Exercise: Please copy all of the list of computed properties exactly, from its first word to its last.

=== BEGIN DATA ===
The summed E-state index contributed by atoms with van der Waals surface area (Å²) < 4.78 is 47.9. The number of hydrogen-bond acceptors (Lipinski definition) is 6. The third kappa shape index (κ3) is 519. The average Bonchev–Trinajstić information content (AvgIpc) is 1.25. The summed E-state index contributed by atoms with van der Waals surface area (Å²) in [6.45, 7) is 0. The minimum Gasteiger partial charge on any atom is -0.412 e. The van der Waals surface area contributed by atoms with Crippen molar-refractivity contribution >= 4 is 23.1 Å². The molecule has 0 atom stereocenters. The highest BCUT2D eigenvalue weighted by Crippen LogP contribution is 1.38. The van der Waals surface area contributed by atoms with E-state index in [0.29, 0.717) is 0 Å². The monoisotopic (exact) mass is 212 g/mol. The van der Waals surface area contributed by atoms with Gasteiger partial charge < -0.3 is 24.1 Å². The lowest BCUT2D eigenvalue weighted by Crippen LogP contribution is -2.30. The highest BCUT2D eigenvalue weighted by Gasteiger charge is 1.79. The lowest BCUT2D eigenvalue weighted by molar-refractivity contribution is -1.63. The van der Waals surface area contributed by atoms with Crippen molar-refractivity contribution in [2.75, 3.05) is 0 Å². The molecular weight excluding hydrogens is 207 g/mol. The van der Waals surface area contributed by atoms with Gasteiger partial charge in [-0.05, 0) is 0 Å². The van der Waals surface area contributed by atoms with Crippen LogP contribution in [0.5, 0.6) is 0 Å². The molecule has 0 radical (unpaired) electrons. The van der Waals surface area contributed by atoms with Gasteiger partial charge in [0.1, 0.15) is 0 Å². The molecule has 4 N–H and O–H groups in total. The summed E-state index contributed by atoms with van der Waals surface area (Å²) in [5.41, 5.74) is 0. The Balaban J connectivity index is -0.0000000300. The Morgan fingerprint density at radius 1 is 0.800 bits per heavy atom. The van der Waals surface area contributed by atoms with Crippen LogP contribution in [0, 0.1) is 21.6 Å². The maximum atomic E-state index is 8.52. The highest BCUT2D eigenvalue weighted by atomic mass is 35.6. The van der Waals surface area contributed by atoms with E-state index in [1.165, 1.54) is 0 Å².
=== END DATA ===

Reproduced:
The summed E-state index contributed by atoms with van der Waals surface area (Å²) < 4.78 is 47.9. The number of hydrogen-bond acceptors (Lipinski definition) is 6. The third kappa shape index (κ3) is 519. The average Bonchev–Trinajstić information content (AvgIpc) is 1.25. The summed E-state index contributed by atoms with van der Waals surface area (Å²) in [6.45, 7) is 0. The minimum Gasteiger partial charge on any atom is -0.412 e. The van der Waals surface area contributed by atoms with Crippen molar-refractivity contribution >= 4 is 23.1 Å². The molecule has 0 atom stereocenters. The highest BCUT2D eigenvalue weighted by Crippen LogP contribution is 1.38. The van der Waals surface area contributed by atoms with E-state index in [0.29, 0.717) is 0 Å². The monoisotopic (exact) mass is 212 g/mol. The van der Waals surface area contributed by atoms with Gasteiger partial charge < -0.3 is 24.1 Å². The lowest BCUT2D eigenvalue weighted by Crippen LogP contribution is -2.30. The highest BCUT2D eigenvalue weighted by Gasteiger charge is 1.79. The lowest BCUT2D eigenvalue weighted by molar-refractivity contribution is -1.63. The van der Waals surface area contributed by atoms with Crippen molar-refractivity contribution in [2.75, 3.05) is 0 Å². The molecular weight excluding hydrogens is 207 g/mol. The van der Waals surface area contributed by atoms with Gasteiger partial charge in [-0.05, 0) is 0 Å². The van der Waals surface area contributed by atoms with Crippen LogP contribution in [0.5, 0.6) is 0 Å². The molecule has 0 radical (unpaired) electrons. The van der Waals surface area contributed by atoms with Gasteiger partial charge in [0.1, 0.15) is 0 Å². The molecule has 4 N–H and O–H groups in total. The summed E-state index contributed by atoms with van der Waals surface area (Å²) in [5.41, 5.74) is 0. The Balaban J connectivity index is -0.0000000300. The Morgan fingerprint density at radius 1 is 0.800 bits per heavy atom. The van der Waals surface area contributed by atoms with Crippen LogP contribution in [0, 0.1) is 21.6 Å². The maximum atomic E-state index is 8.52. The highest BCUT2D eigenvalue weighted by atomic mass is 35.6. The van der Waals surface area contributed by atoms with E-state index in [1.165, 1.54) is 0 Å².